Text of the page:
Item No: cdc371801
Title: ALs to Col. Waugh
Friday Ninth May, 1856
Dear Colonel Waugh.
It is with great reluctance and regret that I express my inability to comply at present with the request so very agreeably and cordially preferred to me by Mrs. Waugh and yourself. It would give me real pleasure to return my cheerful assent to it, if I could do so at any moderate inconvenience and at the cost of any reasonable uneasiness. But I am so busy with my book just now, that to enter upon the getting-up of a Play with the attention and completeness that alone make that pursuit interesting to me, would be to undertake a painful labor. I honestly assure you that I have not the time for it, and that my thoughts are too much occupied.
I cannot easily tell you with what truthfulness I reciprocate your wish for our being better acquainted, or what a lively remembrance I always bear of your generous hospitality and your charming house and family. But the necessity I am often under of preserving a perfect command over my time, and of adapting all my habits to my Art, involves many little sacrifices of social enjoyment – of which I entreat you to accept these excuses as a notable specimen.
And indeed I have even a dramatic reason (in addition to the beckoning hand of Little Dorrit) for betaking myself resolutely to country quiet and country hours until the late Autumn. We have projects for another Play at home at Christmas time, and I must earn the leisure for that enjoyment in the future by diligent present work.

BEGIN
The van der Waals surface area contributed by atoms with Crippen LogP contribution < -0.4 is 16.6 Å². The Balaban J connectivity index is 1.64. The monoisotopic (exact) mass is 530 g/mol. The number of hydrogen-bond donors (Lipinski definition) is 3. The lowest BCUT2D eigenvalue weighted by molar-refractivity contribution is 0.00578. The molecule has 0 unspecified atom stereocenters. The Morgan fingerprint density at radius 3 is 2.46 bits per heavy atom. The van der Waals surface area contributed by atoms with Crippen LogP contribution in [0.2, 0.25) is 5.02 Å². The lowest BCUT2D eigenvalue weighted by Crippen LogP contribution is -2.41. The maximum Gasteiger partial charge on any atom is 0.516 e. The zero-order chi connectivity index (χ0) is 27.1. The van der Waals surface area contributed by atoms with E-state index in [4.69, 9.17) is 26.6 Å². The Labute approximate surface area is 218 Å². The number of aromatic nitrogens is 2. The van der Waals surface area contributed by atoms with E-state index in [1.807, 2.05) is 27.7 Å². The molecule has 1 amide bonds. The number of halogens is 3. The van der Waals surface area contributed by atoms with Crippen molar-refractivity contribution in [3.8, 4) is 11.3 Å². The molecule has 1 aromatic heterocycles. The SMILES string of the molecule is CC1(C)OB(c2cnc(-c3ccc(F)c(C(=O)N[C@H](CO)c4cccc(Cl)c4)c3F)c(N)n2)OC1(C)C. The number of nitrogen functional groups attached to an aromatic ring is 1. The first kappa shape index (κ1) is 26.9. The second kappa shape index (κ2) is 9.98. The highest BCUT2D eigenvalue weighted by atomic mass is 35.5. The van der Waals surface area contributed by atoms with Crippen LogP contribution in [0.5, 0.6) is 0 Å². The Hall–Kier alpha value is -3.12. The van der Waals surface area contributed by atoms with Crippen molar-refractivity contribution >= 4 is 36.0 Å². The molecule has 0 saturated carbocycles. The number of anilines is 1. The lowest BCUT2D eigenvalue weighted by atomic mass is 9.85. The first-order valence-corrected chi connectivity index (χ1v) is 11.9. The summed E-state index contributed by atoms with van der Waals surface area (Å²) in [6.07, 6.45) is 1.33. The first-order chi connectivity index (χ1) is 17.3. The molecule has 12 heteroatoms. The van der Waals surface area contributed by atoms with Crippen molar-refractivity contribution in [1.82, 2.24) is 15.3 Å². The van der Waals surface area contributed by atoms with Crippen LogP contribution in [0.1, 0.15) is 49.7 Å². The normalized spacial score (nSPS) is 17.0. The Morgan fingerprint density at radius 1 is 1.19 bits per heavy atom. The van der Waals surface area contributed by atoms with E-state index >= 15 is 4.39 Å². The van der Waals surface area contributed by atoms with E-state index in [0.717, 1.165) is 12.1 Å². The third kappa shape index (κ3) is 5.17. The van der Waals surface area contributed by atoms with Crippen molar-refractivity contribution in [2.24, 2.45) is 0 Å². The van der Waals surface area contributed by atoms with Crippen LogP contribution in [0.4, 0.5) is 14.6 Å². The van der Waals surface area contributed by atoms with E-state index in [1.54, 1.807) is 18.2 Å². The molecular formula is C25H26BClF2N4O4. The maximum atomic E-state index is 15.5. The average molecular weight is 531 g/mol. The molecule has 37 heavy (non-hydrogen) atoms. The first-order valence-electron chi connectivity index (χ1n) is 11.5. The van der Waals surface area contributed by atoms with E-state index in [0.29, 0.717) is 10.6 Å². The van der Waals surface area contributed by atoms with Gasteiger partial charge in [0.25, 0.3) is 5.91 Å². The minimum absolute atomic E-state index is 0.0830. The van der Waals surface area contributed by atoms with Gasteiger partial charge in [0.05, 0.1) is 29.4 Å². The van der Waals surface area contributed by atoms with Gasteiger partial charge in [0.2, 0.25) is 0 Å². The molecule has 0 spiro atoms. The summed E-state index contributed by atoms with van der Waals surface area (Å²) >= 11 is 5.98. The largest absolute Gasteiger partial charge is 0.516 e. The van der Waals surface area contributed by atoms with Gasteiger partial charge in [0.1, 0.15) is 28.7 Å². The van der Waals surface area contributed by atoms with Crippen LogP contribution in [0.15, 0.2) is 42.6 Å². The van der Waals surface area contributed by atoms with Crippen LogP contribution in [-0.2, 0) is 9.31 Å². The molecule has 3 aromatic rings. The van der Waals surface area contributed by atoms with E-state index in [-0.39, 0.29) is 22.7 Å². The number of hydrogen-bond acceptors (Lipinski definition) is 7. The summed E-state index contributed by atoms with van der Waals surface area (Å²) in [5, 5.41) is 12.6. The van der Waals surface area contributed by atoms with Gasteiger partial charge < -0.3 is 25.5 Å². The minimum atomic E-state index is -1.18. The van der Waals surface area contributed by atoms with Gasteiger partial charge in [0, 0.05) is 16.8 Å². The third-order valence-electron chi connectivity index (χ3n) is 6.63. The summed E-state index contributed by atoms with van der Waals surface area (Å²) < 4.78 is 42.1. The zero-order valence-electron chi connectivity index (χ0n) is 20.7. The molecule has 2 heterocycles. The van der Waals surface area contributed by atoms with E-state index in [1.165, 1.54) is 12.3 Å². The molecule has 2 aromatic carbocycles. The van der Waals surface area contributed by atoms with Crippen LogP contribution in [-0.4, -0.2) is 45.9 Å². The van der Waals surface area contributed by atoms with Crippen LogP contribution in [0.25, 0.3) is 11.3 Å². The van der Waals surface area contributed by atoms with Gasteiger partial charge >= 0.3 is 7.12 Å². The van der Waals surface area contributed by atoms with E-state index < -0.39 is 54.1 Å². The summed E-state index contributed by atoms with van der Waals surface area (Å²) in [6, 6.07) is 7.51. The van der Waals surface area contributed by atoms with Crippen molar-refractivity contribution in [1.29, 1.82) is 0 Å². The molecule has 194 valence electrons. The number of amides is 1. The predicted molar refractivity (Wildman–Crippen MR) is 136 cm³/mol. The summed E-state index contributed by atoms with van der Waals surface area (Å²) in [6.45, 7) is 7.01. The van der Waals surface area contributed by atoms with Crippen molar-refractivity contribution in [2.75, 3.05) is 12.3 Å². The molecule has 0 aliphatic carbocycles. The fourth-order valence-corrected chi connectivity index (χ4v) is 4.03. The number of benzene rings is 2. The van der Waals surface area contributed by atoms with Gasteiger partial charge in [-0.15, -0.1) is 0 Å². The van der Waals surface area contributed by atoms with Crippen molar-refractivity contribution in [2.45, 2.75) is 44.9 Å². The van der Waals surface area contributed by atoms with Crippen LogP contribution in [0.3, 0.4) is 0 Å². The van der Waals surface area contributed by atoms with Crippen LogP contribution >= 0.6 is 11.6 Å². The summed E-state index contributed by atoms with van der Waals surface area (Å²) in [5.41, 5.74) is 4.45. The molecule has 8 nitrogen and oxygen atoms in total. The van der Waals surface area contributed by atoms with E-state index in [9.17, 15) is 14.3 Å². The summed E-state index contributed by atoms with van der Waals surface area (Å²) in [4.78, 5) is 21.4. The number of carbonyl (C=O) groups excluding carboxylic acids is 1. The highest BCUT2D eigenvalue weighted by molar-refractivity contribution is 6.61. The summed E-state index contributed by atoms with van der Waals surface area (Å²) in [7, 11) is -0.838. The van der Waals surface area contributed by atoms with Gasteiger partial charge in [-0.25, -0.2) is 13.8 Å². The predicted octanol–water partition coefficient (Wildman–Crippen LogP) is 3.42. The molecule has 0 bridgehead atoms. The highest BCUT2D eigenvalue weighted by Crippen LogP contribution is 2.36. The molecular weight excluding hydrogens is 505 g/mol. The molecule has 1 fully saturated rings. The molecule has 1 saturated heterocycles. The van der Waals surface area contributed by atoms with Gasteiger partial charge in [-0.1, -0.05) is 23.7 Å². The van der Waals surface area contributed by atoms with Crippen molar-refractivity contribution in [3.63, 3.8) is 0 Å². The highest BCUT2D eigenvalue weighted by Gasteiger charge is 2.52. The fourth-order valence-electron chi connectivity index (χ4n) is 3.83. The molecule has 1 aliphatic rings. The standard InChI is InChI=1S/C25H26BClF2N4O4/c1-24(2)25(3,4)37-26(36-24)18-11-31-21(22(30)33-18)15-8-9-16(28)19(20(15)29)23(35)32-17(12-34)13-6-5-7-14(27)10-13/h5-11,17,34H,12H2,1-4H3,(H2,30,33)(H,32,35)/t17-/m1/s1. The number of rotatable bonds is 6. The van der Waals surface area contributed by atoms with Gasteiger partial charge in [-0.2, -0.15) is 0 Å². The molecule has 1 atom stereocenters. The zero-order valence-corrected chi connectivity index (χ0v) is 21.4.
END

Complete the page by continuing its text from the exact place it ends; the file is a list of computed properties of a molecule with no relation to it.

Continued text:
If we do not meet in the meanwhile, I shall hope to be so fortunate as to count you and Mrs. Waugh among the audience to our new piece. In any case I shall not lose you for the want of searching you out and giving you abundant notice.
It gives me great concern to learn that you are so unwell. But I know nobody whom the East wind has not blown into bed. Weather-wise people say it is to last until Midsummer. I have a kind of wicked joy in knowing that it is as bad in Paris, and that roses are as blue in the Champs Elysées as in Hyde Park. My family write me that it is black there too, and that the Sun gives in continually.
With kind compliments and regard to Mrs. Waugh, and best wishes for a better wind and your recovery,
Dear Colonel Waugh
Very faithfully Yours
I am vexed not to have been at my dismantled house when Mrs. Wrottesley and your daughter called – but I am glad to have missed them too, when I think of the tremendous danger I should have fallen into, if I had seen them, of being utterly powerless to say No.
Friday Ninth May, 1856
Rare Book Department
Waugh, William Petrie, Col.
Gift of Mrs. D. Jacques Benoliel, 12/1956.
Volume 8, pp. 115-116, The Letters of Charles Dickens, edited by Madeline House & Graham Storey ; associate editors, W.J. Carlton … [et al.].
Creation Place Note:Tavistock House
DL W357c 1856-05-09
Dickens, Charles, 1812-1870 - Author